worldmap of Ptolemy XVth century
Claudius Ptolemy: The Geography (d165) in Alexandria

Taken from: de RES HISTORIAE ANTIQUA  A Website of 3 Parts by Lou. Francis

Book I Section 23
Taken from: Youssouf Kamal: Monumenta Cartographica Africae et Aegypti
The meridians and parallels traced in a graphic representation. One talks about at the south of the equator of another parallel with a difference of half an hour, which passes by cape Rapta and by Cattigara, at a distance from the equator like the distance to the places situated at the other side of the equator and who are 8.5 deg. Distance of it..

Book 2
Practical considerations

Section 7:
Correcting the Earth's total latitude, as given by Marinus, from proper observation of distance.

2. Then the region of the Ethiopians, called Agisymba and the Prasum promontory, terminating the most southerly land known, as exhibiting the same parallel and this he places below the winter tropical zone. So that all the latitudes of the known world add up to the distance of the space contained between eighty-seven degrees, forty-three thousand, five hundred stadia.

6. Thereafter, he speaks in addition, of certain observed phenomena all of which he does not seem wholly certain. For he says, "and they who sail from India to Limyrica as, he says, did Samian Diodorus in the third (commentary), hold that Taurus is in the middle of the heavens when the Pleiades are in the middle of the yardarm. To Azania from Arabia they sail directly south and towards the star Canopus, which is further south and is there called Hippos. For the stars observed there have no name from us and the Dog Star rises before Procyon and Orion before the summer solstice."

Section 8
Correction of observations by computing journeys by land

1. On counting and taking account of the days on a journey by land from Leptis Magna to the country of Agisymba, he infers this last to be twenty-four thousand six hundred and eighty stadia south of the equator. By the number of days sailing at sea he infers that from Ptolemais in the Trogloditics to the promontory of Prasum is twenty-seven thousand eight hundred stadia south of the equator. With the result that the promontory of Prasum and the country of Agisymba, belonging to Ethiopia, (thus he says himself), is not marking out the southern limit to Ethiopia but against the cool zone extending opposite the habitable world.

Section 9
Correction of observations by computing journeys by sea.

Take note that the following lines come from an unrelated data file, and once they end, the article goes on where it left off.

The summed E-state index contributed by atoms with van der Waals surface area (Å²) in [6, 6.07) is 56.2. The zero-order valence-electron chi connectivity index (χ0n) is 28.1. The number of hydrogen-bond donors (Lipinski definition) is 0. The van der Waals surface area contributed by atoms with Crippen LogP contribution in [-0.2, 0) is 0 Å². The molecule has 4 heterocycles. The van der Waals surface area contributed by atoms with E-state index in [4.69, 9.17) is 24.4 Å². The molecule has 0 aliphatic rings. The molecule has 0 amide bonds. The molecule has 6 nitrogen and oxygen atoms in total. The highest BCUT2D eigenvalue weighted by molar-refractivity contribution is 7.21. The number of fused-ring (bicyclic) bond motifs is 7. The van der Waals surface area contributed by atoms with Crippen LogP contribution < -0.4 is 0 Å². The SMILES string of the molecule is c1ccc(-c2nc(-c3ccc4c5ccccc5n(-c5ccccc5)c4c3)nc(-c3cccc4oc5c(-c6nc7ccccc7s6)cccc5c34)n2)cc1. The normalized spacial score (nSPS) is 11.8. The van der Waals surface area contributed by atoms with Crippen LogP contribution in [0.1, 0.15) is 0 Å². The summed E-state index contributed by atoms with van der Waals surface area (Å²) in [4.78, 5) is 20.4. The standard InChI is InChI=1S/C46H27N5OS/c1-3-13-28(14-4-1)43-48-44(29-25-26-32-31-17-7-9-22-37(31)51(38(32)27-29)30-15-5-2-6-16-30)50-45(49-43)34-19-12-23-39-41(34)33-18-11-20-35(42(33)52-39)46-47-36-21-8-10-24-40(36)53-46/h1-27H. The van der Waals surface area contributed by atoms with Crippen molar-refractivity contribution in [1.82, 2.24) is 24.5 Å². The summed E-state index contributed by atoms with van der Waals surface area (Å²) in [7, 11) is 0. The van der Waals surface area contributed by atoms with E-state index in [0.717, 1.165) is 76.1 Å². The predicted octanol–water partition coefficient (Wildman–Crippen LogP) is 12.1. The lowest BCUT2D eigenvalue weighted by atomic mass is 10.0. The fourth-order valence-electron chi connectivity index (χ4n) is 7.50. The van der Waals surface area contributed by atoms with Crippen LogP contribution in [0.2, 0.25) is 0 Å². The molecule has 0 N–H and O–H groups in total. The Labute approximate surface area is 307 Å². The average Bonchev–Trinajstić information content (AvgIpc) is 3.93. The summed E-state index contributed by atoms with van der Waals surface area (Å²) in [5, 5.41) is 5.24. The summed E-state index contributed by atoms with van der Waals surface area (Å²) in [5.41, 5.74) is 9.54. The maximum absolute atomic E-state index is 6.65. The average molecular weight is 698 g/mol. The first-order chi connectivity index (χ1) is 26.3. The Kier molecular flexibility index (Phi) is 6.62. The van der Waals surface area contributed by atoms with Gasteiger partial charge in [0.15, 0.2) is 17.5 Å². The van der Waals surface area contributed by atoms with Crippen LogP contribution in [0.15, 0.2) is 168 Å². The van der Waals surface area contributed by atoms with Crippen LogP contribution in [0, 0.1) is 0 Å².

1. Then, in relation to a voyage between Aromata and Rhapta, a certain Diogenes, he says, returning from the second voyage to India, happened around Aramata, to be driven off course away from the north, and having the Trogloditics on his right arrived after twenty-five days at the swamp from whence the Nile flows, being a little south of the promontory of Rhapta. A certain Theophilus on a voyage to Azania from Rhapta was driven back from the south and on the twentieth day came to Aromata.
2. In neither of these is the actual days of sailing given, but that Theophilus took twenty days and Diogenes twenty five days by sailing around the Trogloditics, only the days on the voyage, not the actual days sailing, or to take account of irregular and alternating winds over so great a span of time - certainly not whether it happened that the voyage was altogether towards the north or towards the south.
3. Just that Diogenes was driven by the north wind while Theophilus was made to give way to the south wind. The remainder of the voyage is understood to have proceeded smoothly, neither of the two has he related in detail. It is incredible that for so many days the wind should have carried so.
4. The voyage of Diogenes from Aramata to the swamps, south of which is the promontory of Rhapta, required twenty-five days and Theophilus from Rhapta to Aramata, a greater distance, took twenty. Theophilus lays down that a day and a night, sailing steadily, amasses about one thousand stadia, (and Marinus follows this reasoning). Nevertheless, Diogenes says that the voyage from Rhapta to Prasum, taking many days and, as calculated, is only five thousand stadia. At the equator the winds being more intractable, because of the sun, change easily and are more treacherous.